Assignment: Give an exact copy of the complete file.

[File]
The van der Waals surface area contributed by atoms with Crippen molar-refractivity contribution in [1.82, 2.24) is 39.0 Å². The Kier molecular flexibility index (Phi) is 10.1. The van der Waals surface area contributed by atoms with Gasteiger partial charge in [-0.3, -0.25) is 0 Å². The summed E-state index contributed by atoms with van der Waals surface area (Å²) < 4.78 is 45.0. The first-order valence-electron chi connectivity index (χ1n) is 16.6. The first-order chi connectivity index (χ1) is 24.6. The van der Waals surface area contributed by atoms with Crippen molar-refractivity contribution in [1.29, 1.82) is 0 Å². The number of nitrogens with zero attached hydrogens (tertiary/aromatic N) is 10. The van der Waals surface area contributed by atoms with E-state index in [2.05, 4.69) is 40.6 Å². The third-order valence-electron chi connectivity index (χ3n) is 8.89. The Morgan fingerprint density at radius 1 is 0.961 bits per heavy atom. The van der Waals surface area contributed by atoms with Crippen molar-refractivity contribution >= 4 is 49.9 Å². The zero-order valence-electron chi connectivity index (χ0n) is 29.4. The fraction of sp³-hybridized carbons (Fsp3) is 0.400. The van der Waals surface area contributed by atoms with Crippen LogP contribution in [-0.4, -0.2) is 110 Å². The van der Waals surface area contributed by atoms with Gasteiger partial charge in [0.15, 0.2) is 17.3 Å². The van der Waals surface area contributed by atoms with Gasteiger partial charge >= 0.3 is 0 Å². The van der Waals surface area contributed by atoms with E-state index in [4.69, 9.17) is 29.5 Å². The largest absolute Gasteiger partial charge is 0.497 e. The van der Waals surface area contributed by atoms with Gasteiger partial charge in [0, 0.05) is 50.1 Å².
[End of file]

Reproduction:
The van der Waals surface area contributed by atoms with Crippen molar-refractivity contribution in [1.82, 2.24) is 39.0 Å². The Kier molecular flexibility index (Phi) is 10.1. The van der Waals surface area contributed by atoms with Gasteiger partial charge in [-0.3, -0.25) is 0 Å². The summed E-state index contributed by atoms with van der Waals surface area (Å²) < 4.78 is 45.0. The first-order valence-electron chi connectivity index (χ1n) is 16.6. The first-order chi connectivity index (χ1) is 24.6. The van der Waals surface area contributed by atoms with Crippen molar-refractivity contribution in [1.29, 1.82) is 0 Å². The number of nitrogens with zero attached hydrogens (tertiary/aromatic N) is 10. The van der Waals surface area contributed by atoms with E-state index in [2.05, 4.69) is 40.6 Å². The third-order valence-electron chi connectivity index (χ3n) is 8.89. The Morgan fingerprint density at radius 1 is 0.961 bits per heavy atom. The van der Waals surface area contributed by atoms with Crippen molar-refractivity contribution >= 4 is 49.9 Å². The zero-order valence-electron chi connectivity index (χ0n) is 29.4. The fraction of sp³-hybridized carbons (Fsp3) is 0.400. The van der Waals surface area contributed by atoms with Crippen LogP contribution in [-0.4, -0.2) is 110 Å². The van der Waals surface area contributed by atoms with Gasteiger partial charge in [0.15, 0.2) is 17.3 Å². The van der Waals surface area contributed by atoms with Gasteiger partial charge >= 0.3 is 0 Å². The van der Waals surface area contributed by atoms with E-state index in [4.69, 9.17) is 29.5 Å². The largest absolute Gasteiger partial charge is 0.497 e. The van der Waals surface area contributed by atoms with Gasteiger partial charge in [0, 0.05) is 50.1 Å².